Public Education has transformed society and has been transformed over time, but the core belief that education should be open to all has remained. Currently Public Education is going through what could be the most profound transformation in it’s history. Increasingly computers and computer software are becoming a larger and larger part of education in schools. Computers and computing software have the potential to increase the amount of students completing their school years by providing new and innovative ways of learning, creating enriching experiences by increasing the enjoyableness of schooling which will obviously facilitate improved learning.
It’s unfortunate then that these technologies also have the potential to undermine the accessibility of public education, computers and software are not cheap. A laptop can cost in the thousands, the Microsoft Office Suite Programs can cost anywhere between $200 to $900 depending on what level of quality you purchase and where you purchase from. As digital learning becomes more and more entrenched in public learning it will be vital that all students have equal access to Computers and software, yet these exuberant prices are out of reach for many families and even some School IT budgets, this will allow systemic of inequality to take root in our Public Schools.
Quite rightly former Prime Minister Kevin Rudd declared that computers were ‘the toolbox of the future’ and under his Government part of the issue was dealt with, firstly by giving families the option to claim fifty percent of the cost of purchasing a Laptop back which, while not perfect, allowed almost every child at the very least access to a basic laptop. Secondly the Rudd Government (and continuing under the Gillard Government) is giving every school one laptop per child, the implementation of this hasn’t been perfect but combined these two initiatives largely solve the first part of the dilemma. Yet the problem with expensive software remains and so it seems that prospective inequality remains on the horizon too.
Thankfully there is a way of avoiding inequality caused by expensive software; through using Open Source software schools and families can significantly reduce the costs of buying and maintaining software. A vast proportion of Open Source Software is free so it’s easy to see where the cost savings come from. But not only does using Open Source Software reduce costs dramatically, Open Source Software also allows for schools and students to customise the software however they would like, a core tenant of Open Source development is that the source code (The code the software runs on) should be publicly available so that people may create software that fits their purposes exactly.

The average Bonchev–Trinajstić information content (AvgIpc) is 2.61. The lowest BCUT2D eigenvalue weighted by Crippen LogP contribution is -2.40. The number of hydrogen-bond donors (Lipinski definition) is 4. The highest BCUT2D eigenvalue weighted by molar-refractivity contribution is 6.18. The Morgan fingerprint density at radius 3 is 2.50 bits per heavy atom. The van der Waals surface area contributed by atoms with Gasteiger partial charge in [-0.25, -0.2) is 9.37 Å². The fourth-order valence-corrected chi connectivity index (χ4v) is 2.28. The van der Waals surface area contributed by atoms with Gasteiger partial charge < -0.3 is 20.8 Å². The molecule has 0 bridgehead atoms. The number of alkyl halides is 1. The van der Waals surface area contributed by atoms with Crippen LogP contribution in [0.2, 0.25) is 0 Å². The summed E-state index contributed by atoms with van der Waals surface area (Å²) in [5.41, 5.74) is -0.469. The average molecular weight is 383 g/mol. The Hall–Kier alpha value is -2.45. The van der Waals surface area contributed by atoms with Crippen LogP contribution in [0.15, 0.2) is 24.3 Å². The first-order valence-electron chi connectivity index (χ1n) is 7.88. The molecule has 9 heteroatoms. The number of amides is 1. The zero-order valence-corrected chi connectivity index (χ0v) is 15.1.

Unlike expensive propriety software Open Source Software is able to be freely redistributed without penalty, indeed it must be able to be freely redistributed for it to be considered truly Open Source. That applies to any customised software too, meaning that should a student or teacher create new software they are able to share that software without fear of repercussion from the original creator. Schools will be able to collaborate and share information, ideas and software to improve and enhance the learning experiences of the students. Schools will be able – and some already do – to distribute software which students can take home and give to their parents, or family friends who may not even be associated with the school.
Open Source Software allows students and teachers to see how the tools work within their ‘toolbox’, they would be able to see the inner workings of their software, and extend the tools within that software. Students shouldn’t be denied the knowledge of how their software works by copyright holders, they shouldn’t remain under a cloud of ignorance not knowing how their software is affecting their system simply because they’re not allowed to look ‘under the hood’ (as the saying goes), what is the point of going to school if you’re denied knowledge? If students and schools can and want to improve or customise the software to make it fit their needs better they should be able too.
Since Open Source software is usually free to use, customisable and freely redistributable it’s extremely unfortunate then that to the average user it is a relative unknown. Many people think they can only surf the Internet with Microsoft’s Internet Explorer, or use Microsoft’s expensive Office Suite for office tasks, or use Apples extremely limiting iTunes for music or perhaps they only think that they’re limited to choose from the latest Windows or Apple Operating System when there are much more safe, secure, editable and free operating systems available!
The best and quickest way to correct these mistaken and potentially harmful beliefs is through education, and what better place to start than Public Schools themselves?
Public Education demands that all students have equal access to the tools they need to learn, regardless of wealth or status so that the values and ideals of equal education can be achieved. Software is fast becoming one of the most vital tools and it is sad, yet entirely avoidable, that some students will not have access to these tools because due to economic reasons. Making Schools use and distribute Open Source Software as much as is possible ensures that students will not be left out when it comes to having these tools, defeating disadvantage and inequality before it has a chance to arise. It’s high time to Open Source Public Education.